It cannot be overstated: the Canadian kitchen cabinet industry is facing a serious labour shortage issue – and there are signs that it will get worse if the industry and government does not immediately take action. The Canadian Kitchen Cabinet Association is sounding the alarm bell to heighten awareness and accelerate strategies to attract and retain workers in the industry.

In its Fall 2021 study on labour shortages in our country, the Business Development Bank of Canada (BDC) reported:Labour shortage is not a new phenomenon in Canada, yet the pressure has intensified in recent years. More than half (55%) of Canadian entrepreneurs are struggling to hire the workers they need, leaving them with no choice but to work more hours, as well as delay or refuse new orders.”

There are many signs that the situation may have passed the tipping point.

  • Ontario Chamber of Commerce reported a total of 62 percent of Ontario businesses are confronting labour shortages and they expect this to be a long-term problem.
  • Canadian Apprenticeship Forum states skilled trades require an average of 75,000 new apprentices to be hired every year in the next five years in order to meet the demand.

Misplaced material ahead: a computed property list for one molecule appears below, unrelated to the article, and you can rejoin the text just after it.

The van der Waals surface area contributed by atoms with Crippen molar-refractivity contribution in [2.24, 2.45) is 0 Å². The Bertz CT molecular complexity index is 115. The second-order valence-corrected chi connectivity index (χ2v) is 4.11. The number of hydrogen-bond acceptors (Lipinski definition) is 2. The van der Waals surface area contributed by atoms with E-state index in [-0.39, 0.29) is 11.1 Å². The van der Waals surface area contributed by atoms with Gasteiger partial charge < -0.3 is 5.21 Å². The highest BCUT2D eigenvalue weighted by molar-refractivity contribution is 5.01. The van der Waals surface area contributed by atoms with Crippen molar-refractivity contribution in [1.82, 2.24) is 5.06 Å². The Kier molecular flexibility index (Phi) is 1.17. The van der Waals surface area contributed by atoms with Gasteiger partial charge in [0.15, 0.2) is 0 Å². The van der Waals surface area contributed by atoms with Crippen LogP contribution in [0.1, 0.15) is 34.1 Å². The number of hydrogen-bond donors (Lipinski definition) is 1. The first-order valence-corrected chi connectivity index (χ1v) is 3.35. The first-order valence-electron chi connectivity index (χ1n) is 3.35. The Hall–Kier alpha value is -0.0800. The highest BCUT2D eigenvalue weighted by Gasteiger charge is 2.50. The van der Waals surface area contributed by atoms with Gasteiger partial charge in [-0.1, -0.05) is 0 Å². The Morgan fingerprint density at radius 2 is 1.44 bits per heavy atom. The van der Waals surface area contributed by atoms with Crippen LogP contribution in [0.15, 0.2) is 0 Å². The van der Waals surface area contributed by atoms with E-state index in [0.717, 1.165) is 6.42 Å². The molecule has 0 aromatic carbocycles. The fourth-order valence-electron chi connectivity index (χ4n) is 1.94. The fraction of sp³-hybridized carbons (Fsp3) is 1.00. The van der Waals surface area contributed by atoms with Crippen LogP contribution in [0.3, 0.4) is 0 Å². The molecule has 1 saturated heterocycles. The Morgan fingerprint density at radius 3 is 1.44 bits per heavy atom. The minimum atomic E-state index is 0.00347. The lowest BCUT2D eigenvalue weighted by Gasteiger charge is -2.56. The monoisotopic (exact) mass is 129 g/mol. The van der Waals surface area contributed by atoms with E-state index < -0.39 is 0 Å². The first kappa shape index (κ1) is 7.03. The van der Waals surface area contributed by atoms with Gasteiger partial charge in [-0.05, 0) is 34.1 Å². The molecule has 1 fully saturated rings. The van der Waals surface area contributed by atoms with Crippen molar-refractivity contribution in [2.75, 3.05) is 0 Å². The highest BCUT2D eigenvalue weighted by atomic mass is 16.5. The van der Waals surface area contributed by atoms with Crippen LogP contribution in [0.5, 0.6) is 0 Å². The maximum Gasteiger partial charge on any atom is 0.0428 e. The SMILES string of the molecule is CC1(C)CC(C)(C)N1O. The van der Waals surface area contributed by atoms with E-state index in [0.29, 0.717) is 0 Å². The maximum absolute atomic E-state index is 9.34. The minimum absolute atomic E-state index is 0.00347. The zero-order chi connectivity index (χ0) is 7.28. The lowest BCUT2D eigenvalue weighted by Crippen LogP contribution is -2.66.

• Buildforce Canada reports the construction industry requires 309,000 new recruits by 2030.

What kitchen cabinet businesses are experiencing with its labour force is not unique, yet this industry must find solutions to its labour shortage issues or its future prosperity – perhaps survival – is in question. This industry in Canada employs almost 25,000 and Statistics Canada employment figures reveal there is currently a ten percent job vacancy rate. So, there is a significant shortfall of labour today.

Then there is the matter of a greying workforce. The federal government recently launched a campaign to promote skilled trades after its recent projections that estimate 700,000 skilled trades workers are expected to retire between 2019 and 2028. On this point, one CKCA member revealed that his company will have 40 percent of its workforce retiring in the next five years.

Technology also creates a challenge for all skilled labour industries. The World Economic Forum estimates that 44 percent of the skills that employees currently have will need to change by 2025. So, industries today must not only plan to recruit and train thousands, but adopt upskilling and engagement strategies that will retain talent – just in order to keep the doors open.

To address this complex issue, the CKCA advanced a policy statement on the skilled labour shortage in Canada:

The CKCA and the Wood Manufacturing Council calls for support from industry and government in: 1) communicating the benefits of working in the kitchen cabinet industry, while building educational programs that include mentorship and relevant skills training, 2) financial assistance for the retention and re-training of employees for shops investing in automation and continuous improvement, and 3) creating a support network that promotes and makes more accessible existing tools that address shared labour challenges. (CKCA policy statement can be read here.)

Watch for – Part 2: CKCA reviews proposed solutions addressing the labour shortage problem in Canada.